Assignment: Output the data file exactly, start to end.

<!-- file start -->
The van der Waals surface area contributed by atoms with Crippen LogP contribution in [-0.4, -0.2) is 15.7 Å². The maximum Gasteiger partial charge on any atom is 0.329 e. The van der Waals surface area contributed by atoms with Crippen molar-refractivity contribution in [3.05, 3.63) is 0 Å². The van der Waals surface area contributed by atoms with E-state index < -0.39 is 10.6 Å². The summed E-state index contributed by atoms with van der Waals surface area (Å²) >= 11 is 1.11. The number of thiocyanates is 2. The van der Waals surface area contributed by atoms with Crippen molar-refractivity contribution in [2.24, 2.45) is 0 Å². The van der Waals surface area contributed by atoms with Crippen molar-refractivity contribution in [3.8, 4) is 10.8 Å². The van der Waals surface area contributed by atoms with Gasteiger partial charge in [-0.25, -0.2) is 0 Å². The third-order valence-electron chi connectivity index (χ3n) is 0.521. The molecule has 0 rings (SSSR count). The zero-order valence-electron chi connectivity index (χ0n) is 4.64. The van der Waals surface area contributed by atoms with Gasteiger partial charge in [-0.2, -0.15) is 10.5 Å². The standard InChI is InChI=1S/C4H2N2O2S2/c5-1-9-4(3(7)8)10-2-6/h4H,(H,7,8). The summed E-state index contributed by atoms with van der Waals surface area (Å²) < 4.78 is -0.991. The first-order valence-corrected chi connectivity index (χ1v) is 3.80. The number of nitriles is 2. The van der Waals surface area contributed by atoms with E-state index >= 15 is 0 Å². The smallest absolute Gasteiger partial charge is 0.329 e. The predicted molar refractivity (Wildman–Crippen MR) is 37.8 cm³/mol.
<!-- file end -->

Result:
The van der Waals surface area contributed by atoms with Crippen LogP contribution in [-0.4, -0.2) is 15.7 Å². The maximum Gasteiger partial charge on any atom is 0.329 e. The van der Waals surface area contributed by atoms with Crippen molar-refractivity contribution in [3.05, 3.63) is 0 Å². The van der Waals surface area contributed by atoms with E-state index < -0.39 is 10.6 Å². The summed E-state index contributed by atoms with van der Waals surface area (Å²) >= 11 is 1.11. The number of thiocyanates is 2. The van der Waals surface area contributed by atoms with Crippen molar-refractivity contribution in [2.24, 2.45) is 0 Å². The van der Waals surface area contributed by atoms with Crippen molar-refractivity contribution in [3.8, 4) is 10.8 Å². The van der Waals surface area contributed by atoms with Gasteiger partial charge in [-0.25, -0.2) is 0 Å². The third-order valence-electron chi connectivity index (χ3n) is 0.521. The molecule has 0 rings (SSSR count). The zero-order valence-electron chi connectivity index (χ0n) is 4.64. The van der Waals surface area contributed by atoms with Gasteiger partial charge in [-0.2, -0.15) is 10.5 Å². The standard InChI is InChI=1S/C4H2N2O2S2/c5-1-9-4(3(7)8)10-2-6/h4H,(H,7,8). The summed E-state index contributed by atoms with van der Waals surface area (Å²) < 4.78 is -0.991. The first-order valence-corrected chi connectivity index (χ1v) is 3.80. The number of nitriles is 2. The van der Waals surface area contributed by atoms with E-state index >= 15 is 0 Å². The smallest absolute Gasteiger partial charge is 0.329 e. The predicted molar refractivity (Wildman–Crippen MR) is 37.8 cm³/mol.